A Crime Scene Unlike Any Other
Fifteen years on the job and I never encountered anything quite like it before.
And I had seen a lot.
“Inspector, come look at this.”
I let out a sigh and headed towards my junior detective in the corner of the alley.
“What is it?”
“If I knew, I wouldn't have asked you to come look at it.”
Detective Earhart squatted back on his heels, allowing me space to squeeze in next to him.
“What do you think?” He pointed to a set of tracks in the sooty dirt. The ground between the tracks was discolored a dark red.
I stuck a finger in the reddish dirt and tasted it with the tip of my tongue. Metallic and coppery, with a hint of rotten fish. I ignored the last flavor during my analysis.
“Blood. Most likely from our victim.”
Earhart stared at me, mouth slightly open.
“I meant shape of the prints, Inspector. I assumed as much about the blood.”
“Oh. Of course.” I wiped my finger off on the leg of my pants, pushing the memory of rotten fish as far away as possible.
“You know, sir, that this alleyway has a backdoor to the butcher shop.”
“Yes, Earhart, I'm aware.”
“And the mortuary.”
“And the waste management research labs.”
“Thank you, Earhart.”
I turned my attention to the prints he had dragged me over here to see. They looked like horse prints, but smaller. Daintier.
“As long as you're aware, sir. I mean, no telling what they dump out here in the alley.”
I leaned over the prints, squinting at them and ignoring my junior detective.
A pony? But what would a pony be doing in the alleyway. Better yet, what would a horse of any size be doing back there?
I stood, brushing myself off and clandestinely spitting, ridding my mouth of the foulness. Once composed, I turned back to Earhart.
“Let's take another look at the body, shall we?”
The girl's body remained slumped against the fence, an expression of surprise frozen on her face. She couldn't have been more than twenty. The cause of death was obvious enough. Not many people could survive impalement that left a bloody round hole through their chest the size of a doughnut.
While we had the cause of death, we had no murder weapon.
“This seem odd to you?”
Earhart bent down to inspect the wound closer.
“Awfully neat. Practically a perfect circle. Wonder what caused it.”
“So do I.”
Something glimmered at the edge of the wound, catching the dim rays of sun.
“Hand me a bag,” I said, pulling out a pair of tweezers. Earhart held the collection bag open as I lifted a gold thread and examined it.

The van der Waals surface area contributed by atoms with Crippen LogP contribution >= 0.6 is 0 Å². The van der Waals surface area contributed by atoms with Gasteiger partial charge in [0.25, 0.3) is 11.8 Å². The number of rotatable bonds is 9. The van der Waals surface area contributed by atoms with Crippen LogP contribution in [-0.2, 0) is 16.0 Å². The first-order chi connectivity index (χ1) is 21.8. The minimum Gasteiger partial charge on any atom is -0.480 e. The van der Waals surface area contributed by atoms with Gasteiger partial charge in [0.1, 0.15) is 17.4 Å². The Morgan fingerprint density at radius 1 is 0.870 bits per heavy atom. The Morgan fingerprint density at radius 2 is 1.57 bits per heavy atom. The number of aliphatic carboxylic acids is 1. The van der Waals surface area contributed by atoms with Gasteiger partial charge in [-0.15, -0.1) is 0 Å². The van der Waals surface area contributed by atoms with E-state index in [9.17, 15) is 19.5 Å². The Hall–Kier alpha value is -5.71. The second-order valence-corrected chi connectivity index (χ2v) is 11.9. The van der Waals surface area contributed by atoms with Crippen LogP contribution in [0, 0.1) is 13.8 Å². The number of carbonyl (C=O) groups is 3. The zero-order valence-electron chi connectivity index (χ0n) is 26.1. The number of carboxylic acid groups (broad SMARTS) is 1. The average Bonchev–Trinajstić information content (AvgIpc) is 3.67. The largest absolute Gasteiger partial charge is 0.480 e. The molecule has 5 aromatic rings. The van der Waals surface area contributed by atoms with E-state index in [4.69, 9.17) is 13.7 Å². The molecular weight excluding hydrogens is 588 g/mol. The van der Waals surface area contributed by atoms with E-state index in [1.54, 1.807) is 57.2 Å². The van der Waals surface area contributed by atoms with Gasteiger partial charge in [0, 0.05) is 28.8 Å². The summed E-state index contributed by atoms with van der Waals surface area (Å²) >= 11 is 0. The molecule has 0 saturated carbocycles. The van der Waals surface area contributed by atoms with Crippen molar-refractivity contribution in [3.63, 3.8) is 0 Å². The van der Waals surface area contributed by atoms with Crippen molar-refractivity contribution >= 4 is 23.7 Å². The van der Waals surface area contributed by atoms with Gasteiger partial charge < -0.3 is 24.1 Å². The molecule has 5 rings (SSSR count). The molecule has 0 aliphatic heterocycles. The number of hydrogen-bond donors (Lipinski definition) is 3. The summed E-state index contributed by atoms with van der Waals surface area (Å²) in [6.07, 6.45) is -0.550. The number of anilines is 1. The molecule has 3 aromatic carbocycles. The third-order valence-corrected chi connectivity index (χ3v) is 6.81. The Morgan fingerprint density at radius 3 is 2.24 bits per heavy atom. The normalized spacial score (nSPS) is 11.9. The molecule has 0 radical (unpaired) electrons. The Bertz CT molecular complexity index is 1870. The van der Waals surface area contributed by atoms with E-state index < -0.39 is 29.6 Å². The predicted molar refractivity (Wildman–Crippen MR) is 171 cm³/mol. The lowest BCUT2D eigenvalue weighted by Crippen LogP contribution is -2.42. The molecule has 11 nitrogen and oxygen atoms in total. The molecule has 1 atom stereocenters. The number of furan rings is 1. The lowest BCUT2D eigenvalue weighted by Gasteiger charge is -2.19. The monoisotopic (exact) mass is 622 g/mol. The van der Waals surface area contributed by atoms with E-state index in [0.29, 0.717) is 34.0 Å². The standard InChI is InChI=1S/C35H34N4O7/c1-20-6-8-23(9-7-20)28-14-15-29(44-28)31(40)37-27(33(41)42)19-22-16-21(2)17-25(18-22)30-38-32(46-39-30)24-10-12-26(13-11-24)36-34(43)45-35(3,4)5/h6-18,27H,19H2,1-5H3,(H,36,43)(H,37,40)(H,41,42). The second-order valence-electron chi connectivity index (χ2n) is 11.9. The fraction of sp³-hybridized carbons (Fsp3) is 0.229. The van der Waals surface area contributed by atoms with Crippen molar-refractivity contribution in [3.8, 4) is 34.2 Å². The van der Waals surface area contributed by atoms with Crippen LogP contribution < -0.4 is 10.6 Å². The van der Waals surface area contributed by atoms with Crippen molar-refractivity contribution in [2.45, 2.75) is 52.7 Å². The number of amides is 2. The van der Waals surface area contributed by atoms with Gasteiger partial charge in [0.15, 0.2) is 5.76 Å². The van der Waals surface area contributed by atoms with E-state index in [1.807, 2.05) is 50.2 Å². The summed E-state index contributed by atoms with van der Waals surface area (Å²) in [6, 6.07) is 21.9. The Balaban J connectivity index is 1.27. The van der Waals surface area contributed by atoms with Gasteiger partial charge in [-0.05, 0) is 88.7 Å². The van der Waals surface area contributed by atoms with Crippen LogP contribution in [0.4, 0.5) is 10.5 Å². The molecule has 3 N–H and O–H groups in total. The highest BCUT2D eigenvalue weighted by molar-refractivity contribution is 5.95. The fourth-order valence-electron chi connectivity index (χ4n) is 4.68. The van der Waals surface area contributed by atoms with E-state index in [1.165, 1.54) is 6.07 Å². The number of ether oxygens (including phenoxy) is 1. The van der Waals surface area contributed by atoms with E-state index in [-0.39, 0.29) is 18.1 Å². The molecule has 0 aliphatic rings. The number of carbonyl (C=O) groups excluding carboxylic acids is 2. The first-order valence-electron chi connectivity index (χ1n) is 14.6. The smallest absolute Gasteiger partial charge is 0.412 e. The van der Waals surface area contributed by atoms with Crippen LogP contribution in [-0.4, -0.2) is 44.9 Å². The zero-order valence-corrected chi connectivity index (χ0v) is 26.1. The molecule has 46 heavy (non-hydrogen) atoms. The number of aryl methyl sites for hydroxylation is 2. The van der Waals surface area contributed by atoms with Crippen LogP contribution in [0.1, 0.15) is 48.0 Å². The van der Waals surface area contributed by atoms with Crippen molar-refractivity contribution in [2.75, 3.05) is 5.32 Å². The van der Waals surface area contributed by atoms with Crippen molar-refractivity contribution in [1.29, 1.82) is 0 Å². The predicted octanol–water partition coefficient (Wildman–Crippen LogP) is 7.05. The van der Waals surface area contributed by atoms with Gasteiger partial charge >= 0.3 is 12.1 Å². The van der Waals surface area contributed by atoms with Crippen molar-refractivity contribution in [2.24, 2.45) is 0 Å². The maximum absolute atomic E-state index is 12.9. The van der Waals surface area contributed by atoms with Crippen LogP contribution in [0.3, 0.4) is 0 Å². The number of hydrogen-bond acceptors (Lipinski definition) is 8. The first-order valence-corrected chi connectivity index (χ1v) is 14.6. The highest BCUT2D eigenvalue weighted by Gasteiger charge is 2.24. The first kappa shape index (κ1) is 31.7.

“What is it, sir?”
“Hair? Although, it's too shiny to be real hair. From a wig, perhaps. We'll have the lab run tests on it and see what they can tell us.” I tucked the hair into the evidence bag and Earhart sealed it.
“Do we have any identification yet?”
Earhart shook his head. “Nothing on the body and no pocketbook or wallet anywhere nearby.”
Robbery? Could be the motivation, but doesn't seem likely. The method of death was so violent, but clearly planned. No one picked up a weapon from a trash heap and left that precise of a mark.
“So no identification and no murder weapon. Looks like we have our work cut out for us on this case.” I waved to the coroner smoking at the end of the alley. She nodded back and crushed out her cigarette before joining us at the body.
“Detective Summerton. Glad to see you've been assigned to this case.”
“Doctor Dunn. Have you had a chance to examine the body?”
“I did. Just waiting on the all-clear to have my team move it to the lab for a closer inspection.”
“What can you tell us about it now?”
Doctor Dunn shook her head. “Not much. She died last night, I'd say around 9. Cause of death seems pretty clear. Puncture was done by something sharp and tapered, like an awl.”
I thought back to the hoof prints.
“Or a lance?”
“You mean like the kind jousters use, sir?” Earhart piped up from behind me.
“Exactly what I mean.”
Doctor Dunn shrugged. “Sure, why not?”
I nodded and tapped Earhart on the shoulder. “Let's head back to the station. We have a lot of work to do. Doctor Dunn, you can go ahead and move the body. Inform us at once if you find anything more.”
“What do you have in mind?” Earhart asked, scuttling along beside me, my longer strides outpacing his short legs. I would have slowed down, but I was in a rush to get back to my desk.
“Jousters, Earhart. We need to compile a list of every jouster in the area. One of them is certain to be our man.”